Don’t get me wrong, I want to see the company succeed, badly.  I am dying for some good news.  But the more our collective anticipation builds, the more I worry.  Is there a clear rationale for this target valuation or is it hubris?  Are we more enamored of simply breaking an IPO record, or are investors using sane judgment?  And should California really be thinking it can potentially narrow its budget deficit with increased taxes from the many new resident millionaires that will materialize from this transaction?  I get the feeling we are putting too much value on this event, and we might be in for some disappointment.
 
As my son and I had our breakfast, an opinion piece in today’s Wall Street Journal titled “Jenkins:
The Zuckerberg Challenge
” sustained my anxiety.  The author too postulated that apart from enviable 2011 ad sale revenues totaling $3.2 billion, a chasm exists between this and Facebook’s estimated target valuation.  He also provides heaps of praise for the seemingly endless possibilities that lay before the company, which I can’t deny.
 
But as a newly public company, Facebook’s iconic leader Mark Zuckerberg will need to be more transparent with the company’s operations and growth strategies than ever before.  Demonstrating that its ad engine provides real value to its customers and a putting a keen focus on generating profits will be paramount. He now has to answer to many more people that own his baby, and should the stock price fall below the IPO level, the barbarians surely will arrive at the gate.  Which makes me wonder why the company is aiming for such an immediate high valuation in the first place.  “Under promise and over deliver” has been a mantra that has served many CEOs well.
 
As I make my final inspection of my son’s school clothes it also occurs to me that Mr. Zuckerberg might want to leave his signature hoodie at home and don a suit now and then. Growing up is hard, but if you want a $100 billion valuation, you need to play the part.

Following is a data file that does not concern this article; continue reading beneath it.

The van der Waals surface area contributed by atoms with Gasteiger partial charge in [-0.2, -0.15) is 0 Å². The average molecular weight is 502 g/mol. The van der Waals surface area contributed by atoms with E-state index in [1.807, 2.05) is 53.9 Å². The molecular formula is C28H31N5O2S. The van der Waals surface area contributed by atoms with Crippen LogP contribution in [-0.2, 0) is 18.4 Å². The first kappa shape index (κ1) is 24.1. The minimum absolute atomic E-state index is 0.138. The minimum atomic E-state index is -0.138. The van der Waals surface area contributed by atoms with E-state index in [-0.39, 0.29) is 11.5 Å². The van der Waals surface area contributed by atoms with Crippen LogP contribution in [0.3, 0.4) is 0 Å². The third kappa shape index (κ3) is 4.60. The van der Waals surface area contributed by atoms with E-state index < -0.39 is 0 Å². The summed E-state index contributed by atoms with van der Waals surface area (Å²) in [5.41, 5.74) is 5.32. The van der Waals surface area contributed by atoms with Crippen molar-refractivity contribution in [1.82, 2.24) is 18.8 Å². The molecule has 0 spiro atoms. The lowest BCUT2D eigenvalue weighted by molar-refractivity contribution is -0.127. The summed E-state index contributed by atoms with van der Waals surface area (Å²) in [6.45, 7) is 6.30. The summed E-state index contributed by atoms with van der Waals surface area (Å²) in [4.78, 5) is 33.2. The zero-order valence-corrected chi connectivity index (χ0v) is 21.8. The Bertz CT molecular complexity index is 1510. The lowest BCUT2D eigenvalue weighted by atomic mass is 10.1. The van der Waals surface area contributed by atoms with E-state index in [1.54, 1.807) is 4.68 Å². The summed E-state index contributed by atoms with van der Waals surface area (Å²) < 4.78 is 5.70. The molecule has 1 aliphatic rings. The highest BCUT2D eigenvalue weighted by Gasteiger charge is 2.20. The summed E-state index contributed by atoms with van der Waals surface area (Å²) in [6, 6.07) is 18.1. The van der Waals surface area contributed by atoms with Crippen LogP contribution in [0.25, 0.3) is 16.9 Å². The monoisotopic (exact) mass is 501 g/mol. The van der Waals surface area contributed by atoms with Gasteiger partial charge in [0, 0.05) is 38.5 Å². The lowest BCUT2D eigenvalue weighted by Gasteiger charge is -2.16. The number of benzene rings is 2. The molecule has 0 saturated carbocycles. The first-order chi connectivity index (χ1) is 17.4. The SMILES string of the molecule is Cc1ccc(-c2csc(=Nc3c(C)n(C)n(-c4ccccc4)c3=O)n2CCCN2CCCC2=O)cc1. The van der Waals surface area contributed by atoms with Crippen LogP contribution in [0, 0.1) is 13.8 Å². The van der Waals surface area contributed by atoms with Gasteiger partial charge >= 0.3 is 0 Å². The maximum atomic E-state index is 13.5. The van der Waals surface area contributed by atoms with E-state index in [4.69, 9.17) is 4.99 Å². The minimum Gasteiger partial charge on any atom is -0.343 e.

– PondelWilkinson, investor@pondel.com
 
 

Taking Stock of Intonation

Hey friends of PondelWilkinson, let’s keep this one to ourselves: Voice analysis may become the next tool, and a good one, for predicting stock prices. Two professors from Duke think they have proved it.
 
They learned that if you listen very carefully to subtle emotional cues in a CEO’s or CFO’s voice on a conference call, you may be able to forecast, not an EPS estimate, but a company’s future stock performance.
 
Using a digital voice emotion software program made by privately held Israeli company Nemesysco Ltd., Profs William Mayew and Mohan Venkatachalam (yes, I checked the spelling twice) analyzed voice inflections from 1,647 typical quarterly conference calls hosted by 671 public companies.
 
The study monitored subtle and not so subtle vocal cues that showed either positive or negative emotional states.  They then checked the companies’ performances to learn whether earnings, stock prices or analysts’ recommendations corresponded with the cues over the next six months.
 
Voila!  When the execs were excited, the stocks responded favorably and earnings were on the rise. But the more negative the intonations, the lower the stock prices went. According to the study, which was published in the Journal of Finance, performance was most pronounced in either direction when there were questions posed on calls, making it easier for the software program to detect the cues.
 
Where can you buy the software package and how much does it cost? Sorry, you’ll have to research that for yourself.  If it’s not too expensive, please let me know.
 
I guess we just have to hope that the executives on those conference calls really are feeling what they are saying, lest we must heed the words of American poet William Carlos Williams, who wrote: “It’s not what you say that matters, but the manner in which you say it.”

 

Roger Pondel, rpondel@pondel.com